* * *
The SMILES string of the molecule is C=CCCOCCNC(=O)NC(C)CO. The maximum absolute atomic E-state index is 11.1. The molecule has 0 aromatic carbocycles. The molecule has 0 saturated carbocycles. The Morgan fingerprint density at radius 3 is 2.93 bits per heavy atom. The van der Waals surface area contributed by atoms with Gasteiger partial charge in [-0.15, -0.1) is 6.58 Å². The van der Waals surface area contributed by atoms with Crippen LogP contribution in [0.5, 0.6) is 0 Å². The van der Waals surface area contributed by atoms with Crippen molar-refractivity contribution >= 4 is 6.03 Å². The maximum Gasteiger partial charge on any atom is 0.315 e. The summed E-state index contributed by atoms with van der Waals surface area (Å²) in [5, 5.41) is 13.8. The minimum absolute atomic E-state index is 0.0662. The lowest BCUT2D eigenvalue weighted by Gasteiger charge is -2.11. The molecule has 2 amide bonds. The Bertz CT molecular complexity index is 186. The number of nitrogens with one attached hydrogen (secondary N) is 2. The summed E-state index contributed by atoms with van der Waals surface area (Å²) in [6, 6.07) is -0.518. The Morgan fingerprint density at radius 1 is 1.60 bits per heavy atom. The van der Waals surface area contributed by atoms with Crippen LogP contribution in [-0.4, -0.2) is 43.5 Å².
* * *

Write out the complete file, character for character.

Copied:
The SMILES string of the molecule is C=CCCOCCNC(=O)NC(C)CO. The maximum absolute atomic E-state index is 11.1. The molecule has 0 aromatic carbocycles. The molecule has 0 saturated carbocycles. The Morgan fingerprint density at radius 3 is 2.93 bits per heavy atom. The van der Waals surface area contributed by atoms with Gasteiger partial charge in [-0.15, -0.1) is 6.58 Å². The van der Waals surface area contributed by atoms with Crippen LogP contribution in [0.5, 0.6) is 0 Å². The van der Waals surface area contributed by atoms with Crippen molar-refractivity contribution >= 4 is 6.03 Å². The maximum Gasteiger partial charge on any atom is 0.315 e. The summed E-state index contributed by atoms with van der Waals surface area (Å²) in [5, 5.41) is 13.8. The minimum absolute atomic E-state index is 0.0662. The lowest BCUT2D eigenvalue weighted by Gasteiger charge is -2.11. The molecule has 2 amide bonds. The Bertz CT molecular complexity index is 186. The number of nitrogens with one attached hydrogen (secondary N) is 2. The summed E-state index contributed by atoms with van der Waals surface area (Å²) in [6, 6.07) is -0.518. The Morgan fingerprint density at radius 1 is 1.60 bits per heavy atom. The van der Waals surface area contributed by atoms with Crippen LogP contribution in [-0.4, -0.2) is 43.5 Å².